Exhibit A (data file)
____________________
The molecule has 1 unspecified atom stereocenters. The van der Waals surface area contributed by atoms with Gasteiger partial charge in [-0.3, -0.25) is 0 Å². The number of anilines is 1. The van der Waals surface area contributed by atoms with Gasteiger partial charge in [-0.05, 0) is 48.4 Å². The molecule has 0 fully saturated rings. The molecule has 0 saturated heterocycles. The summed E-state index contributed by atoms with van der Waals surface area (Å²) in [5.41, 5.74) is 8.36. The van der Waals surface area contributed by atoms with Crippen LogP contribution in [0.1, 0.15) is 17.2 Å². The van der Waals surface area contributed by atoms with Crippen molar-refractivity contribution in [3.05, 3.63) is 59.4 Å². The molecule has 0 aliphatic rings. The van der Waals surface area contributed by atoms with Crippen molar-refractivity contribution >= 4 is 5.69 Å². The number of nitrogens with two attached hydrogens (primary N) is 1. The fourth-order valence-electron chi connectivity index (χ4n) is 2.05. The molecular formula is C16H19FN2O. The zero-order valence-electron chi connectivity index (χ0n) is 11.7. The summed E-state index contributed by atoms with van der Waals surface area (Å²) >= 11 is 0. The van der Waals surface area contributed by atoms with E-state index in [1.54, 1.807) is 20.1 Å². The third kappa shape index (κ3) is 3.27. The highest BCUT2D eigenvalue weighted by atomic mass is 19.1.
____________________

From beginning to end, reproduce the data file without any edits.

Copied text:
The molecule has 1 unspecified atom stereocenters. The van der Waals surface area contributed by atoms with Gasteiger partial charge in [-0.3, -0.25) is 0 Å². The number of anilines is 1. The van der Waals surface area contributed by atoms with Gasteiger partial charge in [-0.05, 0) is 48.4 Å². The molecule has 0 fully saturated rings. The molecule has 0 saturated heterocycles. The summed E-state index contributed by atoms with van der Waals surface area (Å²) in [5.41, 5.74) is 8.36. The van der Waals surface area contributed by atoms with Crippen LogP contribution in [0.1, 0.15) is 17.2 Å². The van der Waals surface area contributed by atoms with Crippen molar-refractivity contribution in [3.05, 3.63) is 59.4 Å². The molecule has 0 aliphatic rings. The van der Waals surface area contributed by atoms with Crippen molar-refractivity contribution >= 4 is 5.69 Å². The number of nitrogens with two attached hydrogens (primary N) is 1. The fourth-order valence-electron chi connectivity index (χ4n) is 2.05. The molecular formula is C16H19FN2O. The zero-order valence-electron chi connectivity index (χ0n) is 11.7. The summed E-state index contributed by atoms with van der Waals surface area (Å²) >= 11 is 0. The van der Waals surface area contributed by atoms with E-state index in [1.54, 1.807) is 20.1 Å². The third kappa shape index (κ3) is 3.27. The highest BCUT2D eigenvalue weighted by atomic mass is 19.1.